These are, indeed distracting times. If I am honest with myself I have to recognize how difficult it is for me to unplug, to stop compulsively checking in on my online world. You will get no argument from me that our young people are highly distracted with their digital lives. (Maybe the article should have been about the importance of teaching time management skills at an early age, and not leaving it up to the immature teen brain.)
What has been interesting to me is the "ah HA!" response. The gleeful vindication that all this technology is distracting teens, and us, from REAL engagement. From REAL critical thought. From REAL learning.
Take, for example, Clifford Stoll's Newsweek article The Internet? Bah! in which he states "What Internet hucksters won't tell you is that the Internet is one big ocean of unedited data, without any pretense of completeness. Lacking editors, reviewers or critics, the Internet has become a wasteland of unfiltered data." Really? (Maybe this article should have been a request for a librarian to teach him how to search effectively.)
In the midst of the hubbub appeared what is, to me, the most elegant response to Richtel's article. Jeff Jarvis, board member of Recording for the Blind and Dyslexic, asks Who says our way is the right way?
Citing research done in Denmark, the Gutenberg Parenthesis is generating a lot of interest. The theory is that we are leaving Gutenberg's "structured, serial, permanent, authored, controlled era of text and returning, perhaps, to what came before the press: a time when communication and content cross, when process dominates product, when knowledge is distributed by people passing it around, when we remix along the way, when we are more oral and aural."
This describes the behaviors I see on a daily basis. Add to the possibility that Gutenberg and the print mentality of learning, the concept that information will ever be "complete", that the print based knowledge that has served us so well for centuries may actually be limiting the potential and power of the human brain, and Richtel's hand wringing is actually damaging.
This is an evolutionary time featured by profound, abrupt change. It is hard, it is frightening and it can be divisive. It can also be joyous and elevating.
Don Tapscott, original researcher and author of Growing Up Digital (1997) and the subsequent Grown Up Digital (2009) addresses changes in brain performance, social skills and yes, education, in this scholarly response New York Times Cover Story on "Growing Up Digital" Misses the Mark.
In defense of teens and the digital environment Tapscott poses, among other things:
"Rather than creating dysfunctional brains that can't focus, the evidence is just as strong that experience being "bathed in bits" is pushing the human brain beyond conventional capacity limitations. So-called multitasking may in fact result from better switching abilities and better active working memory. Young people are likely developing brains that are more appropriate for our fast paced, complex world."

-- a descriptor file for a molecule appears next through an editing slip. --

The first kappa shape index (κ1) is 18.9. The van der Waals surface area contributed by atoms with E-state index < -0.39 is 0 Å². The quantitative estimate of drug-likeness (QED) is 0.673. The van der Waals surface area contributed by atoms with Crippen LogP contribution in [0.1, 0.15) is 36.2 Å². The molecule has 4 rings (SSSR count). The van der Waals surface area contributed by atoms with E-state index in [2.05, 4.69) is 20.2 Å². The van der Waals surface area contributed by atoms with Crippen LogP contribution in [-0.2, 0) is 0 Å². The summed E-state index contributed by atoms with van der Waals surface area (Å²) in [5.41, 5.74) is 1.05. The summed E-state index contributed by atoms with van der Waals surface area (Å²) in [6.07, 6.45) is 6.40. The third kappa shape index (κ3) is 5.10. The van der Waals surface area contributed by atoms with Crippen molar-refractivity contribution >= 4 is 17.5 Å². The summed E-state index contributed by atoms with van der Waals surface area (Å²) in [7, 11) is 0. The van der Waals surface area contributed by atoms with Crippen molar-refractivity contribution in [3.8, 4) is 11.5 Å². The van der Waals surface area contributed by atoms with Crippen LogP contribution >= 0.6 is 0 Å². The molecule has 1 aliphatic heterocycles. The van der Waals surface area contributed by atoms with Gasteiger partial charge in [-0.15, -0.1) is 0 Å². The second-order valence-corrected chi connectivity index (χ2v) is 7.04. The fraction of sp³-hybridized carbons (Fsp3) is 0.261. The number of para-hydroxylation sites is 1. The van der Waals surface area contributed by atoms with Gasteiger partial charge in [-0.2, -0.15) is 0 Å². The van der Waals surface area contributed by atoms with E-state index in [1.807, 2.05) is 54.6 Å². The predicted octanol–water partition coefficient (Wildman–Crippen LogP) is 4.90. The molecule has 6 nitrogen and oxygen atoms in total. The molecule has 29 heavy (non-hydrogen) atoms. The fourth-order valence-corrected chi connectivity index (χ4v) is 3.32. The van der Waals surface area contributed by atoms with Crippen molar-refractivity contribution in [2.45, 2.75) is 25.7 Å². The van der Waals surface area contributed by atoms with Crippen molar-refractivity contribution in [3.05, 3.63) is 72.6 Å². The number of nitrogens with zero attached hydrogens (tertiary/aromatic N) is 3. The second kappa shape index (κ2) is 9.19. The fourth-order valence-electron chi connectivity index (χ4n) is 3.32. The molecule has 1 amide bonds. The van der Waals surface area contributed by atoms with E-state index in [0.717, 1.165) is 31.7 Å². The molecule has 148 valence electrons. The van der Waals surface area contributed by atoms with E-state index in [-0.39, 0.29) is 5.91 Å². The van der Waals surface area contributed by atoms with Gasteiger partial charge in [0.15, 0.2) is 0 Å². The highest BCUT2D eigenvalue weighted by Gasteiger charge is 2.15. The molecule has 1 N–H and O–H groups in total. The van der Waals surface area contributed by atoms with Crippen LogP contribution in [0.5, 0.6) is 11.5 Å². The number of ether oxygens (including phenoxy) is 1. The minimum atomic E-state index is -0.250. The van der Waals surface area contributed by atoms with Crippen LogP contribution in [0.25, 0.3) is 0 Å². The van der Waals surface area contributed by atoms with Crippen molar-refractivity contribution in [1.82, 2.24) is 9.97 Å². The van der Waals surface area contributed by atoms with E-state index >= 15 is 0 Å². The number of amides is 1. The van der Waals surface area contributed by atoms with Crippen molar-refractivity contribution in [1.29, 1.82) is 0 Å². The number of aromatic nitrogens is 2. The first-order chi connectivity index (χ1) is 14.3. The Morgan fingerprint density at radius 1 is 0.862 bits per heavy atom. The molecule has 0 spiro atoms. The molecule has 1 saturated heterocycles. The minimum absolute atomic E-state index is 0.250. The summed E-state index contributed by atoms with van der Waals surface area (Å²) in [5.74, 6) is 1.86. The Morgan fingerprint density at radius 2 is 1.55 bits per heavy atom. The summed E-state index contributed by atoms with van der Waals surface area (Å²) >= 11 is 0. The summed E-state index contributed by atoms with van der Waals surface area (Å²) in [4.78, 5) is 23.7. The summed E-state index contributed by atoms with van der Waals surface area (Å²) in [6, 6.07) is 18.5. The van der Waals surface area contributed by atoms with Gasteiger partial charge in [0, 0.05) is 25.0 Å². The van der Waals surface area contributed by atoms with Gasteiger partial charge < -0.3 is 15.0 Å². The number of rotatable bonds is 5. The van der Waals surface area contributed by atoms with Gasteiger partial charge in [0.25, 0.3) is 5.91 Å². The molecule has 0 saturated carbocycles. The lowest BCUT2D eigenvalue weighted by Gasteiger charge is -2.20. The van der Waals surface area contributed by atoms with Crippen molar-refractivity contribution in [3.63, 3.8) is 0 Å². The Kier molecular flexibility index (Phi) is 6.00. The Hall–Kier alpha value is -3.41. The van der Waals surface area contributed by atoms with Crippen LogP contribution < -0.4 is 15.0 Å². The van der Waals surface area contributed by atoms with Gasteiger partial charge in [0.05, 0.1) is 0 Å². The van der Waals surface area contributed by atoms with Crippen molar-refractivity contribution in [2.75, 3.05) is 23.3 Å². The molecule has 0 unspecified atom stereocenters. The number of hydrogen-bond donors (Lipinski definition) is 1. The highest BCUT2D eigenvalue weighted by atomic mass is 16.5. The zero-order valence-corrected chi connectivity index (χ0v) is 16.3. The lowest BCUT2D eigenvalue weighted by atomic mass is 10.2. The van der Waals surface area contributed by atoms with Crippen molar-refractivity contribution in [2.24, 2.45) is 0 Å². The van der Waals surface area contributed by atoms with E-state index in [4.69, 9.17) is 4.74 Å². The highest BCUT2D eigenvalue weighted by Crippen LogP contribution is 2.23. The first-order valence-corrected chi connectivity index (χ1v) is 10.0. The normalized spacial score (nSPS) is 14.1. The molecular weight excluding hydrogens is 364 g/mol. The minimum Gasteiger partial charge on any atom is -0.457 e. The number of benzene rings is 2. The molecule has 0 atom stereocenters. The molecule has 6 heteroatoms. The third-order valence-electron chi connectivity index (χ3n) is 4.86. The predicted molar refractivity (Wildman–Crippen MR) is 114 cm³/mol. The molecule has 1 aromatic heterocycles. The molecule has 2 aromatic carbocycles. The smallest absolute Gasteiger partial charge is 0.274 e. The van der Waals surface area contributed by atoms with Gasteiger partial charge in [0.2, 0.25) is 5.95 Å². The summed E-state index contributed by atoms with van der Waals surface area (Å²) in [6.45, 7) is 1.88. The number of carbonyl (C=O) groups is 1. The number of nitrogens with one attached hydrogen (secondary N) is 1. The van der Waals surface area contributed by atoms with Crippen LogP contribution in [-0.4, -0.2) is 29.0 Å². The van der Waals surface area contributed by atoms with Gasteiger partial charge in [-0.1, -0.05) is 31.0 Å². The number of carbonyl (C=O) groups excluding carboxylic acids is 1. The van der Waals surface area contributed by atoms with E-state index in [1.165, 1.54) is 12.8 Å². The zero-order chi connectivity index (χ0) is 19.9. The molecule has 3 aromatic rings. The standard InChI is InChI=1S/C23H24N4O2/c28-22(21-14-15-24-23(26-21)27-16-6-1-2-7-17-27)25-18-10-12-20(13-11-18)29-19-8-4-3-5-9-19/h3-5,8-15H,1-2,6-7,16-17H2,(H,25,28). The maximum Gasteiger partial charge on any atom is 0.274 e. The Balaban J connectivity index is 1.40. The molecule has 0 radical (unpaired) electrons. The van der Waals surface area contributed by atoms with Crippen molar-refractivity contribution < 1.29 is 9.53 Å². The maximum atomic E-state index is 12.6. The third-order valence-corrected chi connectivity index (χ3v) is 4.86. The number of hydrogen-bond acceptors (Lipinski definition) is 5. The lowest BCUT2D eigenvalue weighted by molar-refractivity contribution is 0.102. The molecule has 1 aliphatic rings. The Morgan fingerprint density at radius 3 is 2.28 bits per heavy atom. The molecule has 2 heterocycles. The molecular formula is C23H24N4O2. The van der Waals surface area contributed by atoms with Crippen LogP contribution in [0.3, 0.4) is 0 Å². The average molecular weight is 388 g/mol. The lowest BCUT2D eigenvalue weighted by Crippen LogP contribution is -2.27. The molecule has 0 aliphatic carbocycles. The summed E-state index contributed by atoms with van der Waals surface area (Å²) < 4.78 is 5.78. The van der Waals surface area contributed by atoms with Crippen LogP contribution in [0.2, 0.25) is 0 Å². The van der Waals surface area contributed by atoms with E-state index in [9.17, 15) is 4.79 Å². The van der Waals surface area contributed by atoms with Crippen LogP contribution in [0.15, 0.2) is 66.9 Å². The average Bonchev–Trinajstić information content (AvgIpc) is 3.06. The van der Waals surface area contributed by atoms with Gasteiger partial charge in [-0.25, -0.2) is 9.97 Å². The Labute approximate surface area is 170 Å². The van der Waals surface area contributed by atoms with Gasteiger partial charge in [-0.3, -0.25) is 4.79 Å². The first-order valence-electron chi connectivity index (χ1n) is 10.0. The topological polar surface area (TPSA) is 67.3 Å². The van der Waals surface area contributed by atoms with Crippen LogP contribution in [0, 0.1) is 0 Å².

There are two sources (among many) that have helped me process and make sense of this changing environment, and my role as a teacher librarian. Joyce Valenza's stirring response to the charge that libraries and librarianship are anachronistic remind me of where I need to focus my energies. As always she brilliantly articulates the rights of students to an education that values and teaches the skills necessary to navigate this faster paced and evolving world. Indeed, if Matt Richtel had a librarian like Joyce he never would have written this article.
Please take a moment to read - and listen - to this.
What librarians make. A response to Dr. Bernstein and an homage to Taylor Mali
Always ahead of the information curve, Libraries and Transliteracy is a scholarly blog dedicated to making meaning and deep understanding of the new multiple literacies necessary to be truly educated today. Some good foundational material can be found in this post:
On Defining Transliteracy and Why Transliteracy Matters
We are shifting from centuries of tradition to a new model of thinking, learning and sharing. Libraries stand at the fulcrum of this change. As librarians it is our responsibility to deeply invest ourselves in this ongoing conversation.
A final thought on the role of libraries from On defining transliteracy:
Libraries are on the front lines of traditional literacy initiatives. But, libraries are also the vanguard for information literacy and digital literacy. In fact, if you can call it a type of literacy, you'll probably find it in a library. This is important because it follows that libraries should be the natural proving grounds for exemplary instances of transliteracy.